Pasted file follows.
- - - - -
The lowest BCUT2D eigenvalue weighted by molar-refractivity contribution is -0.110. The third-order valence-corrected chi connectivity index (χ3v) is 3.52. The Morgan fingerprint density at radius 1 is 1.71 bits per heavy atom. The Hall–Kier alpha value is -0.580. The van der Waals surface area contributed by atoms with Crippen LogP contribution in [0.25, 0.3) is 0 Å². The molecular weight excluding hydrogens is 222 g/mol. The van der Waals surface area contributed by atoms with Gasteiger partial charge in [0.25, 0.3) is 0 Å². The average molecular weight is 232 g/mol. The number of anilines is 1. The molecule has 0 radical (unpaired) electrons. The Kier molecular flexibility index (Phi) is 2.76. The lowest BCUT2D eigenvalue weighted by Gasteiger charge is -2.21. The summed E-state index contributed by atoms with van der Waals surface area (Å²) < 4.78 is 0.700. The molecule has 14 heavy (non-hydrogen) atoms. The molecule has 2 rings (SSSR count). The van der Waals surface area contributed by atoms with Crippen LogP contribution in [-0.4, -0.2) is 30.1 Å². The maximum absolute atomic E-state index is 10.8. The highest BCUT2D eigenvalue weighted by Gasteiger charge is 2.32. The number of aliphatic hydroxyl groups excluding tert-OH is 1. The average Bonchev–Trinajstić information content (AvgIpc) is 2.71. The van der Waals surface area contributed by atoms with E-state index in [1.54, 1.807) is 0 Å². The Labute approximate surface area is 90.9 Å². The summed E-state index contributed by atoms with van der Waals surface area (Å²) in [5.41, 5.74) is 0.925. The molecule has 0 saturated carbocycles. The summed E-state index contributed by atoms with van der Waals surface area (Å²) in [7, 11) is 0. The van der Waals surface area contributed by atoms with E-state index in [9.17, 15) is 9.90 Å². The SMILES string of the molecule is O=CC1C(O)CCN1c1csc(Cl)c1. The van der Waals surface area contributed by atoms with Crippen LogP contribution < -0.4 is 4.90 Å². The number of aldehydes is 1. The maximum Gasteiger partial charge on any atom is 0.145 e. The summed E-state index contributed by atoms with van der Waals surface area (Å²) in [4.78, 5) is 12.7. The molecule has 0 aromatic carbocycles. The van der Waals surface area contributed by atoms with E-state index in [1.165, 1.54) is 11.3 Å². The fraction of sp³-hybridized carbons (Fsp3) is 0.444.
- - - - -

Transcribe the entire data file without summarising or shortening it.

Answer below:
The lowest BCUT2D eigenvalue weighted by molar-refractivity contribution is -0.110. The third-order valence-corrected chi connectivity index (χ3v) is 3.52. The Morgan fingerprint density at radius 1 is 1.71 bits per heavy atom. The Hall–Kier alpha value is -0.580. The van der Waals surface area contributed by atoms with Crippen LogP contribution in [0.25, 0.3) is 0 Å². The molecular weight excluding hydrogens is 222 g/mol. The van der Waals surface area contributed by atoms with Gasteiger partial charge in [0.25, 0.3) is 0 Å². The average molecular weight is 232 g/mol. The number of anilines is 1. The molecule has 0 radical (unpaired) electrons. The Kier molecular flexibility index (Phi) is 2.76. The lowest BCUT2D eigenvalue weighted by Gasteiger charge is -2.21. The summed E-state index contributed by atoms with van der Waals surface area (Å²) < 4.78 is 0.700. The molecule has 14 heavy (non-hydrogen) atoms. The molecule has 2 rings (SSSR count). The van der Waals surface area contributed by atoms with Crippen LogP contribution in [-0.4, -0.2) is 30.1 Å². The maximum absolute atomic E-state index is 10.8. The highest BCUT2D eigenvalue weighted by Gasteiger charge is 2.32. The number of aliphatic hydroxyl groups excluding tert-OH is 1. The average Bonchev–Trinajstić information content (AvgIpc) is 2.71. The van der Waals surface area contributed by atoms with E-state index in [1.54, 1.807) is 0 Å². The Labute approximate surface area is 90.9 Å². The summed E-state index contributed by atoms with van der Waals surface area (Å²) in [5.41, 5.74) is 0.925. The molecule has 0 saturated carbocycles. The summed E-state index contributed by atoms with van der Waals surface area (Å²) in [7, 11) is 0. The van der Waals surface area contributed by atoms with E-state index in [9.17, 15) is 9.90 Å². The SMILES string of the molecule is O=CC1C(O)CCN1c1csc(Cl)c1. The van der Waals surface area contributed by atoms with Crippen LogP contribution < -0.4 is 4.90 Å². The number of aldehydes is 1. The maximum Gasteiger partial charge on any atom is 0.145 e. The summed E-state index contributed by atoms with van der Waals surface area (Å²) in [4.78, 5) is 12.7. The molecule has 0 aromatic carbocycles. The van der Waals surface area contributed by atoms with E-state index in [1.165, 1.54) is 11.3 Å². The fraction of sp³-hybridized carbons (Fsp3) is 0.444.